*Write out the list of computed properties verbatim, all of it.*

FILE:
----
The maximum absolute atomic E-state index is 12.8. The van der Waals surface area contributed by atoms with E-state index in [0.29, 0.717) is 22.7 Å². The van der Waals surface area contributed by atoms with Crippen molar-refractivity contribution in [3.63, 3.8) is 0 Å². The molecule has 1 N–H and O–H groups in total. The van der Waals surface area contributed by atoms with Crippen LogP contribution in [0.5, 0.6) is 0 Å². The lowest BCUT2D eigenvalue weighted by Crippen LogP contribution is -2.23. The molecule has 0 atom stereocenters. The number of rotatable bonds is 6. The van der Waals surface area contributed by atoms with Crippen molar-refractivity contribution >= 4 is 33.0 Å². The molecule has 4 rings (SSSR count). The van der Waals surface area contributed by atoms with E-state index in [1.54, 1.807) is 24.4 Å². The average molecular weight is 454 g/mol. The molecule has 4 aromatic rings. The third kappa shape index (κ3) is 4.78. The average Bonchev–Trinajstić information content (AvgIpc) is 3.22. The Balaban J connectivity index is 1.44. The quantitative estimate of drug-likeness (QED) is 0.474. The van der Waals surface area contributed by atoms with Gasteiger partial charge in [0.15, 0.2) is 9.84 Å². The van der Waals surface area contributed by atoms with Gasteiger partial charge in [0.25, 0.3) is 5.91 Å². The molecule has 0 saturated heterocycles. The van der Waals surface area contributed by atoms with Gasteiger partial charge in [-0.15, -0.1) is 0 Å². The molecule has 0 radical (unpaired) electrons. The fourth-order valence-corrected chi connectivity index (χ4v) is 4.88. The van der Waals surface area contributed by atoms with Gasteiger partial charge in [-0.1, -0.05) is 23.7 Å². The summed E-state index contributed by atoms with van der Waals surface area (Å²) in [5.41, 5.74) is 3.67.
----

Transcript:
The maximum absolute atomic E-state index is 12.8. The van der Waals surface area contributed by atoms with E-state index in [0.29, 0.717) is 22.7 Å². The van der Waals surface area contributed by atoms with Crippen molar-refractivity contribution in [3.63, 3.8) is 0 Å². The molecule has 1 N–H and O–H groups in total. The van der Waals surface area contributed by atoms with Crippen LogP contribution in [0.5, 0.6) is 0 Å². The lowest BCUT2D eigenvalue weighted by Crippen LogP contribution is -2.23. The molecule has 0 atom stereocenters. The number of rotatable bonds is 6. The van der Waals surface area contributed by atoms with Crippen molar-refractivity contribution >= 4 is 33.0 Å². The molecule has 4 rings (SSSR count). The van der Waals surface area contributed by atoms with E-state index in [1.54, 1.807) is 24.4 Å². The average molecular weight is 454 g/mol. The molecule has 4 aromatic rings. The third kappa shape index (κ3) is 4.78. The average Bonchev–Trinajstić information content (AvgIpc) is 3.22. The Balaban J connectivity index is 1.44. The quantitative estimate of drug-likeness (QED) is 0.474. The van der Waals surface area contributed by atoms with Gasteiger partial charge in [0.15, 0.2) is 9.84 Å². The van der Waals surface area contributed by atoms with Gasteiger partial charge in [0.25, 0.3) is 5.91 Å². The molecule has 0 saturated heterocycles. The van der Waals surface area contributed by atoms with Gasteiger partial charge in [-0.15, -0.1) is 0 Å². The molecule has 0 radical (unpaired) electrons. The fourth-order valence-corrected chi connectivity index (χ4v) is 4.88. The van der Waals surface area contributed by atoms with Gasteiger partial charge in [-0.1, -0.05) is 23.7 Å². The summed E-state index contributed by atoms with van der Waals surface area (Å²) in [5.41, 5.74) is 3.67.